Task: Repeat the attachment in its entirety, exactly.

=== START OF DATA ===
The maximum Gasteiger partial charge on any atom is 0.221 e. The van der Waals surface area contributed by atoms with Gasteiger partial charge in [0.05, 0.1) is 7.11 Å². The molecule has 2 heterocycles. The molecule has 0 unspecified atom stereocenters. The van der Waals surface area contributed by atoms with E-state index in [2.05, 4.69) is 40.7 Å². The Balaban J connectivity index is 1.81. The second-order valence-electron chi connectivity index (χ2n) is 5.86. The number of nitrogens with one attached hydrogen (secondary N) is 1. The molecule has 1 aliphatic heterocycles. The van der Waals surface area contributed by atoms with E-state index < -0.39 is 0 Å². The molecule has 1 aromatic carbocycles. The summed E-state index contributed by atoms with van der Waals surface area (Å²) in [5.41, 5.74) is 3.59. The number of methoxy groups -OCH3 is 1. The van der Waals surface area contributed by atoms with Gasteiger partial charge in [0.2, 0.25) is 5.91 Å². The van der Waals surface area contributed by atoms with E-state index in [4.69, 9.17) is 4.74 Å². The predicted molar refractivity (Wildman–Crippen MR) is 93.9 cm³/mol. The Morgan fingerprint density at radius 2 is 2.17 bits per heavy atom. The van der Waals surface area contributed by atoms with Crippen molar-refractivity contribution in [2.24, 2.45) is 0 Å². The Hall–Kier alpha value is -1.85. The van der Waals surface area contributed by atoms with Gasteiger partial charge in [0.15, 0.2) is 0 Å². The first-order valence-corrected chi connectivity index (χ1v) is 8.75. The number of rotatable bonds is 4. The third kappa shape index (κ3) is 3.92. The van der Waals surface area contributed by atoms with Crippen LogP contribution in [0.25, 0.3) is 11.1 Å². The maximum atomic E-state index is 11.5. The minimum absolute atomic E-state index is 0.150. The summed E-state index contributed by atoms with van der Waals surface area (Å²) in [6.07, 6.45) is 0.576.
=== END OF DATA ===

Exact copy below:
The maximum Gasteiger partial charge on any atom is 0.221 e. The van der Waals surface area contributed by atoms with Gasteiger partial charge in [0.05, 0.1) is 7.11 Å². The molecule has 2 heterocycles. The molecule has 0 unspecified atom stereocenters. The van der Waals surface area contributed by atoms with E-state index in [2.05, 4.69) is 40.7 Å². The Balaban J connectivity index is 1.81. The second-order valence-electron chi connectivity index (χ2n) is 5.86. The number of nitrogens with one attached hydrogen (secondary N) is 1. The molecule has 1 aliphatic heterocycles. The van der Waals surface area contributed by atoms with E-state index < -0.39 is 0 Å². The molecule has 1 aromatic carbocycles. The summed E-state index contributed by atoms with van der Waals surface area (Å²) in [5.41, 5.74) is 3.59. The number of methoxy groups -OCH3 is 1. The van der Waals surface area contributed by atoms with Gasteiger partial charge in [0.2, 0.25) is 5.91 Å². The van der Waals surface area contributed by atoms with E-state index in [4.69, 9.17) is 4.74 Å². The predicted molar refractivity (Wildman–Crippen MR) is 93.9 cm³/mol. The Morgan fingerprint density at radius 2 is 2.17 bits per heavy atom. The van der Waals surface area contributed by atoms with Crippen molar-refractivity contribution in [2.24, 2.45) is 0 Å². The Hall–Kier alpha value is -1.85. The van der Waals surface area contributed by atoms with Gasteiger partial charge in [0.15, 0.2) is 0 Å². The first-order valence-corrected chi connectivity index (χ1v) is 8.75. The number of rotatable bonds is 4. The third kappa shape index (κ3) is 3.92. The van der Waals surface area contributed by atoms with Crippen LogP contribution in [0.25, 0.3) is 11.1 Å². The maximum atomic E-state index is 11.5. The minimum absolute atomic E-state index is 0.150. The summed E-state index contributed by atoms with van der Waals surface area (Å²) in [6.07, 6.45) is 0.576.